Solved

Do I have an Ultra160 Disk Bottleneck?

Posted on 2004-04-30
9
253 Views
Last Modified: 2010-04-03
Hi all,

I've been trying to determine if I indeed have an Ultra160 disk bottleneck on our system.  The system is a Netfinity 7100 running Win2k.  I've got 3 RAID 5 arrays and 1 mirrored array.  When running performance monitor during disk access slow downs, I notice that the disk queue length passes from 0 to more than 50 as soon as the total "disk byte/sec " counter reaches 40 MB/sec.  It doesn't matter if the 40 MB/sec is reached on indivudual arrays or for all the arrays combined. Unless I am dead wrong, this is well below the theoretical 160 MB/sec that Ultra 160 is supposed to deliver.

Does that indicate I have a disk subsystem bottleneck?  Is there something else I am missing or should check?  

Thanks in advance.
0
Comment
Question by:TechnoBuzz
[X]
Welcome to Experts Exchange

Add your voice to the tech community where 5M+ people just like you are talking about what matters.

  • Help others & share knowledge
  • Earn cash & points
  • Learn & ask questions
9 Comments
 
LVL 69

Accepted Solution

by:
Callandor earned 125 total points
ID: 10964220
That 160 number is rarely reached, and only if the disk cache is being used, which empties out in a matter of seconds.  80MB/sec is a more realistic number for maximum throughput on the outside cylinders with everything else optimized.  A tool like HDTach will tell you what your array will deliver.
0
 
LVL 2

Expert Comment

by:Phill_upson
ID: 10964772
Also depends on the quality of your RAID controllers and other disks on each chain.  One cable supporting 2 hard disks might be capable of 160MB/sec theoretically, but if you have a UDMA 66 disk on the same chain, access will be held up by that disk.  Again, always worth checking the quality of your cable, bad or cheap cables can cause problems of their own.

From the HDTach reading (tool mentioned above) if you have a spare machine, try putting the disk in there on its own port and HDTach it again, that way you can try and identify if the disk is the issue and contact the manufacturer.
0
 

Expert Comment

by:redking44
ID: 11010008
I have not played RAID so i can only comment on SCSI in general

it's interesting that you top out at 40 MB/sec - which is the SCSI-UW spec. ALmost any other speed and i'd say it ws a bottleneck of some sort,  but this is a stanbdard SCSI speed so i'm sure it's related.

I'd make sure the cables were really U-160 cables, and not UW cables. This may not be easy because they look identical.  I'd also check the setup in the SCSI card(s) - they can be set to work at any speed you choose, and might be throttled back to 40MB/sec..

i suppose...  are your disks really u160  drives?
0
Technology Partners: We Want Your Opinion!

We value your feedback.

Take our survey and automatically be enter to win anyone of the following:
Yeti Cooler, Amazon eGift Card, and Movie eGift Card!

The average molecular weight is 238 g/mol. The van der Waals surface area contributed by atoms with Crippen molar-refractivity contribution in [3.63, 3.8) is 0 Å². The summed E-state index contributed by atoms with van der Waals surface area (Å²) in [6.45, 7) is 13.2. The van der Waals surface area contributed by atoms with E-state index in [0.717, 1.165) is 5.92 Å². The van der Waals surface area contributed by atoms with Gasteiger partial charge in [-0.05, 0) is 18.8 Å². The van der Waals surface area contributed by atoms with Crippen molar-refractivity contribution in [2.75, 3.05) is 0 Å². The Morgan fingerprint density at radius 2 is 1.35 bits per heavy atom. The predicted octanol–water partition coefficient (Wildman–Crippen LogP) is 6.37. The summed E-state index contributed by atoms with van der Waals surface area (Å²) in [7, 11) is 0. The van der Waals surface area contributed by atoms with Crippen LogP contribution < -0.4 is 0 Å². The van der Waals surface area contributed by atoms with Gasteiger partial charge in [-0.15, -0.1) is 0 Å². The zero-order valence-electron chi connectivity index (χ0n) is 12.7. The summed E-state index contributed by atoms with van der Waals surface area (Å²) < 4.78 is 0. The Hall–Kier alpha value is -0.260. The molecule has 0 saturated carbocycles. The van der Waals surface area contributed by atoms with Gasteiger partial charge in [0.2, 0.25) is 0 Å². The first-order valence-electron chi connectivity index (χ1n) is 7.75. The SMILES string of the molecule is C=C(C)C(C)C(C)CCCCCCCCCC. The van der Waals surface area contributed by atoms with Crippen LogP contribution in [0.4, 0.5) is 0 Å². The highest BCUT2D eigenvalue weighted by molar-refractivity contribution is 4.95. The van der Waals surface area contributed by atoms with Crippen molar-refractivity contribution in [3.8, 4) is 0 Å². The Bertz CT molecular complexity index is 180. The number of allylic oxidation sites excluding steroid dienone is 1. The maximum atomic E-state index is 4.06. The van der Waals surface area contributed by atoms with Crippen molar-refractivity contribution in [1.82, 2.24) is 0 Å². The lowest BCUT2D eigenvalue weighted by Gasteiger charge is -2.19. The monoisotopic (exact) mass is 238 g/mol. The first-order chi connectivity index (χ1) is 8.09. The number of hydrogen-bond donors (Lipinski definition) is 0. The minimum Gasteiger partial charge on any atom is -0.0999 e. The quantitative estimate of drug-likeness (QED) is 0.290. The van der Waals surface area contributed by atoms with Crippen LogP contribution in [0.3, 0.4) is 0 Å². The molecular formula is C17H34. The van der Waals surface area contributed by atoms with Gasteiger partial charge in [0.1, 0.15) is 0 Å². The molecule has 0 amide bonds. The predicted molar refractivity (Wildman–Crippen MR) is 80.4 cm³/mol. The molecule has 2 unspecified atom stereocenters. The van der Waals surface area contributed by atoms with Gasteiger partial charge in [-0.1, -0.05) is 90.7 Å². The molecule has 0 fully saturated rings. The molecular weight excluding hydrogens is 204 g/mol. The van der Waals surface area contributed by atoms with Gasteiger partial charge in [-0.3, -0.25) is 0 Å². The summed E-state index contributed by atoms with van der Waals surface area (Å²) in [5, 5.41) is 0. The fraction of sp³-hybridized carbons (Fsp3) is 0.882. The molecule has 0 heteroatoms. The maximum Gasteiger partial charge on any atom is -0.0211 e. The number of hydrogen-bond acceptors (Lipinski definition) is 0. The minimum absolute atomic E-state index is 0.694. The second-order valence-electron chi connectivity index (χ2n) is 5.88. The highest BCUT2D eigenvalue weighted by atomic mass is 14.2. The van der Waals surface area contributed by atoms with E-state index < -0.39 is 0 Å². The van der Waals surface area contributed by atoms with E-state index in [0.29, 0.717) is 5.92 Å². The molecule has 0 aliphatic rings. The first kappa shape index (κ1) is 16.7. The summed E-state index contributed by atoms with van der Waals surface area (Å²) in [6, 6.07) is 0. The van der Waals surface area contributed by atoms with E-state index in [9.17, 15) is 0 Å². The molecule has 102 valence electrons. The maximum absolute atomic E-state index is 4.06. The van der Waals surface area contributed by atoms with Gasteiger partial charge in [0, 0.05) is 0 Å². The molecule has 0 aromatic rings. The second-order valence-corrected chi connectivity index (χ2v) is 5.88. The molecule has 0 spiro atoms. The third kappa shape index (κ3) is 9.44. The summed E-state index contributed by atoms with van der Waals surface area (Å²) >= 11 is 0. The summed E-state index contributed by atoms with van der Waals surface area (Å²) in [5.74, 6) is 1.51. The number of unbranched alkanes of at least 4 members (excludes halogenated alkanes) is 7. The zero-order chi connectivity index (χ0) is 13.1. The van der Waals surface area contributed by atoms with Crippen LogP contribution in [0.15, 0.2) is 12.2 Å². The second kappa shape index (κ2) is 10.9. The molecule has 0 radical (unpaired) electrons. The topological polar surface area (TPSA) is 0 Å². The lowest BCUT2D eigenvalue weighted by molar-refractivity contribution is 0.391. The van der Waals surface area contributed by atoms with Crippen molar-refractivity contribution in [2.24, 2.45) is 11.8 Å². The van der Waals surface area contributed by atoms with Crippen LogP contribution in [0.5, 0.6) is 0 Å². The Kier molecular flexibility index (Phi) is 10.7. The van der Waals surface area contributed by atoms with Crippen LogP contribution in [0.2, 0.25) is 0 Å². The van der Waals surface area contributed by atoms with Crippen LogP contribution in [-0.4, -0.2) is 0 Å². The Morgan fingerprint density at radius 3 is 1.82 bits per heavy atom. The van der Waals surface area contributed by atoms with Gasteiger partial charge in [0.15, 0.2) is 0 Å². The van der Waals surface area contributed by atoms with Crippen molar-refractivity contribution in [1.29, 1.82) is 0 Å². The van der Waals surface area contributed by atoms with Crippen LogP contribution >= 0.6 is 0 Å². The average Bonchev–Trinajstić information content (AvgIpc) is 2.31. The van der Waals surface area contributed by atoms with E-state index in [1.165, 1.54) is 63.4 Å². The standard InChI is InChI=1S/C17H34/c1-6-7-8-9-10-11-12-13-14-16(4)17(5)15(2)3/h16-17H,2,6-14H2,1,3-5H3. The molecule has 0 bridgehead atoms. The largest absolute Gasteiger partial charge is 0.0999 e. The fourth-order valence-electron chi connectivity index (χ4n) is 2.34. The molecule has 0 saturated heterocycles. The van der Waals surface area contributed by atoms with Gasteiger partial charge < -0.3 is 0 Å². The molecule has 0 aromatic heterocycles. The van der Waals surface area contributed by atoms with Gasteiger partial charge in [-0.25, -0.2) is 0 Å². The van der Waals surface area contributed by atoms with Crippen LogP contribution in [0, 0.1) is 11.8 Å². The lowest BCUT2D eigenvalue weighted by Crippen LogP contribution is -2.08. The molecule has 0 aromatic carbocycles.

LVL 69

Expert Comment

by:Callandor
ID: 11372630
TechnoBuzz,

Have your questions been answered?  We haven't heard from you, so why the C grade?
0
 

Author Comment

by:TechnoBuzz
ID: 11397266
Thanks for the link.

Considering this, please change the grade to a "B", since it is after all more approriate.

Thanks Callandor for your input.
0
 
LVL 69

Expert Comment

by:Callandor
ID: 11398560
Thanks for looking over the grading guidelines.
0

Featured Post

Best Practices: Disaster Recovery Testing

Besides backup, any IT division should have a disaster recovery plan. You will find a few tips below relating to the development of such a plan and to what issues one should pay special attention in the course of backup planning.

Question has a verified solution.

If you are experiencing a similar issue, please ask a related question

The business world is becoming increasingly integrated with tech. It’s not just for a select few anymore — but what about if you have a small business? It may be easier than you think to integrate technology into your small business, and it’s likely…
Many businesses neglect disaster recovery and treat it as an after-thought. I can tell you first hand that data will be lost, hard drives die, servers will be hacked, and careless (or malicious) employees can ruin your data.
This video teaches viewers how to encrypt an external drive that requires a password to read and edit the drive. All tasks are done in Disk Utility. Plug in the external drive you wish to encrypt: Make sure all previous data on the drive has been …
This Micro Tutorial will teach you how to reformat your flash drive. Sometimes your flash drive may have issues carrying files so this will completely restore it to manufacturing settings. Make sure to backup all files before reformatting. This w…

707 members asked questions and received personalized solutions in the past 7 days.

Join the community of 500,000 technology professionals and ask your questions.

Join & Ask a Question